Chronic neurological deficits are a significant complication of preterm birth. Magnesium supplementation has been suggested to have neuroprotective function in the developing brain. Our objective was to determine whether higher neonatal serum magnesium levels were associated with better long-term neurodevelopmental outcomes in very-low birth weight infants.
A retrospective cohort of 75 preterm infants (<1500 g, gestational age <27 weeks) had follow-up for the outcomes of abnormal motor exam and for epilepsy. Average total serum magnesium level in the neonate during the period of prematurity was the main independent variable assessed, tested using a Wilcoxon rank-sum test.
Higher average serum magnesium level was associated with a statistically significant decreased risk for abnormal motor exam (p = 0.037). A lower risk for epilepsy in the group with higher magnesium level did not reach statistical significance (p = 0.06).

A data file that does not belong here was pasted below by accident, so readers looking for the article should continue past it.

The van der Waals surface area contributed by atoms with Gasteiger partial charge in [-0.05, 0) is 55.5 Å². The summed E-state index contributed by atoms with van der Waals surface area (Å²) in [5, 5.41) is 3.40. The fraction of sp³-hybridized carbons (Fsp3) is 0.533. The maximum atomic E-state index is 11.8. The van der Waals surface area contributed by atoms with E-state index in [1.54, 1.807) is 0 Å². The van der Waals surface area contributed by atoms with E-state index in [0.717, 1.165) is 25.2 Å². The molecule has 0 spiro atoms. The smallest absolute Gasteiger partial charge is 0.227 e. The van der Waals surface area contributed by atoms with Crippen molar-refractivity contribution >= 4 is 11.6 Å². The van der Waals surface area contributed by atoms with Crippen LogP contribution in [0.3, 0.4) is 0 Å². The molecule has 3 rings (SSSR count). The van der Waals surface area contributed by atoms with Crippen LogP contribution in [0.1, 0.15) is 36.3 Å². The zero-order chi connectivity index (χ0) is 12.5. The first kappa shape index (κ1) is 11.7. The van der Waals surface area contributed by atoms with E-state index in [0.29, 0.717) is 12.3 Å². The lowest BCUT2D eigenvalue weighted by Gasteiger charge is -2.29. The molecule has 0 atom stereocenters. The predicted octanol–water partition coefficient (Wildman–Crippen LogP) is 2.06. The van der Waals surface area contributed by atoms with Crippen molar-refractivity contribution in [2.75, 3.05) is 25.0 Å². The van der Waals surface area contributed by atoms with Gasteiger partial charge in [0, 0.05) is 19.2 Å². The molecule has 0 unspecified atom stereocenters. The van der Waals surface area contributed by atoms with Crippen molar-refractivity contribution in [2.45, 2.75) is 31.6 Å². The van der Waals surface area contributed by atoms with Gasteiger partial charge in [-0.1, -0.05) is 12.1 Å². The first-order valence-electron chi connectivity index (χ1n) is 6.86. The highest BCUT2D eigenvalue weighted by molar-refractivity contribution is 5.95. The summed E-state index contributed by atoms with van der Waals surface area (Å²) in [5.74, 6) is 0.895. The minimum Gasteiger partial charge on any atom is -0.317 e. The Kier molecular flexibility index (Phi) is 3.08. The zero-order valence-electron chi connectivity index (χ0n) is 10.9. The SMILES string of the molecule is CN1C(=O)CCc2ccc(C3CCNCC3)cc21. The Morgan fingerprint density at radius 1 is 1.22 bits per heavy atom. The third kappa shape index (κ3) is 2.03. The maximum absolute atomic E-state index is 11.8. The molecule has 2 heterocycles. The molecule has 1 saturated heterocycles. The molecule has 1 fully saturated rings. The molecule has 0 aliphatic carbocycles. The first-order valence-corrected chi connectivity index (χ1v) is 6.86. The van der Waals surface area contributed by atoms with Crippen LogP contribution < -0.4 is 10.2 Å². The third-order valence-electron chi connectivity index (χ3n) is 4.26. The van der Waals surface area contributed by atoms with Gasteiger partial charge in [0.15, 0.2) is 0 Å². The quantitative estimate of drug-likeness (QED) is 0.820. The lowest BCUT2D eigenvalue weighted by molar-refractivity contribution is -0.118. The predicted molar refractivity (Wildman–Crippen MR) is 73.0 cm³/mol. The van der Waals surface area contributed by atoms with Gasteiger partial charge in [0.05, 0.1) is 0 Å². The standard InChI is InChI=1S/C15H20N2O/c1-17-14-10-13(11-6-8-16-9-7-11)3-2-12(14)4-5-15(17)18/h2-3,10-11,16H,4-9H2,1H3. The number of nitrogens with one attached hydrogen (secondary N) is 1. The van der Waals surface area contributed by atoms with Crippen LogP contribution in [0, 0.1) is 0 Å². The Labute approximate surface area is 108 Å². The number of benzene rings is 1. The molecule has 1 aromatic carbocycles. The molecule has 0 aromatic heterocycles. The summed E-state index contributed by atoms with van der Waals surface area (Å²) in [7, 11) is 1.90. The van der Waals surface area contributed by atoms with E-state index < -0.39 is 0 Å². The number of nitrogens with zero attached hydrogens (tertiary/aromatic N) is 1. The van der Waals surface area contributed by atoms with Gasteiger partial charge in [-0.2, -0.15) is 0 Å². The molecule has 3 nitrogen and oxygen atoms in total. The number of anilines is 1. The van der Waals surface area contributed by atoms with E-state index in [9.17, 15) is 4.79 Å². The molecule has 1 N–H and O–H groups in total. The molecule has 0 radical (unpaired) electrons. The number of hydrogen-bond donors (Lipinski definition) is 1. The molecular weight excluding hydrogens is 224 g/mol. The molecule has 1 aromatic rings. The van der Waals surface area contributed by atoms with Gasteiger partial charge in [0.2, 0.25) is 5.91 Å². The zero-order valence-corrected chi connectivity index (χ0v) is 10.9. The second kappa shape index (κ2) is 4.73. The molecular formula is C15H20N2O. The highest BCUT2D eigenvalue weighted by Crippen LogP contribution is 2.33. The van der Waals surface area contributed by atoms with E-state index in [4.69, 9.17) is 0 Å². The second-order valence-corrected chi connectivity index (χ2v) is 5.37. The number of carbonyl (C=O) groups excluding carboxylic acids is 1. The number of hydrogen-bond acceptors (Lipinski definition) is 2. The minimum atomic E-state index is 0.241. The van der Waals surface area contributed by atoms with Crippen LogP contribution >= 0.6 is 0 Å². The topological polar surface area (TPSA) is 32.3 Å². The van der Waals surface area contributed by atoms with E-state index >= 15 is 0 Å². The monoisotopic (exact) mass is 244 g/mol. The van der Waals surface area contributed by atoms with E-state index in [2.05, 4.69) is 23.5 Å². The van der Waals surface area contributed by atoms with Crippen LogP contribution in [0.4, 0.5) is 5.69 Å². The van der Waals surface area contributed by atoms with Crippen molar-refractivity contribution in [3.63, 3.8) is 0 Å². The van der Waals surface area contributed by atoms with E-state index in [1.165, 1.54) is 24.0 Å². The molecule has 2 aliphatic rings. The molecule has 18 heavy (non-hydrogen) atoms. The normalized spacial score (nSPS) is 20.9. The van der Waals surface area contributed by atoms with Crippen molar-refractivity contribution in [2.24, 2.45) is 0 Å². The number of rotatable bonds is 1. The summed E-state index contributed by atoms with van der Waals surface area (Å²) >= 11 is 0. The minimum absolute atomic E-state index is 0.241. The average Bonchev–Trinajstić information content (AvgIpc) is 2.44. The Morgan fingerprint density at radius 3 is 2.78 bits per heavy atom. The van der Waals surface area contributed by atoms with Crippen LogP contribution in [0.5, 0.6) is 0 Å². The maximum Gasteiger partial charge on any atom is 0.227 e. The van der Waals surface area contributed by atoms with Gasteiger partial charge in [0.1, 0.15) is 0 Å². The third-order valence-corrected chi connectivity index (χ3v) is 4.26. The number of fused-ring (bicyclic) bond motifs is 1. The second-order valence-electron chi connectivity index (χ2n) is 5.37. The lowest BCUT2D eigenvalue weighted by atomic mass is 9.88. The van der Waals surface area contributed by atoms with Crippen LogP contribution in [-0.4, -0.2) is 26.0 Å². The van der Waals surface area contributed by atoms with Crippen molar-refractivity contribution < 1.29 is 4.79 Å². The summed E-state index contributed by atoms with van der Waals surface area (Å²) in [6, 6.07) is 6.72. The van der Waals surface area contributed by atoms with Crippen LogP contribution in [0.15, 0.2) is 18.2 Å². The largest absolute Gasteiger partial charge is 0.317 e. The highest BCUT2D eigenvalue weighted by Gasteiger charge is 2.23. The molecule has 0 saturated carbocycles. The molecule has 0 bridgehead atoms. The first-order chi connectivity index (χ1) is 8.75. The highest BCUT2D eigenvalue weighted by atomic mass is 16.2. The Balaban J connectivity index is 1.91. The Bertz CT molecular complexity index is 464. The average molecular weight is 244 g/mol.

This study demonstrates a correlation between higher neonatal magnesium levels and decreased risk for long-term abnormal motor exam. Larger studies are needed to evaluate the hypothesis that higher neonatal magnesium levels can improve long-term neurodevelopmental outcomes.
Cook, L. J.,
Korgenski, E. K.,
Faix, R. G.,
Yoder, B. A.,
Sherwin, C. M.,
Spigarelli, M. G.,
Clark, E. A.,
& Bonkowsky, J. L.
(2014). Neonatal Magnesium Levels Correlate with Motor Outcomes in Premature Infants: A Long-Term Retrospective Cohort Study. Frontiers in Pediatrics.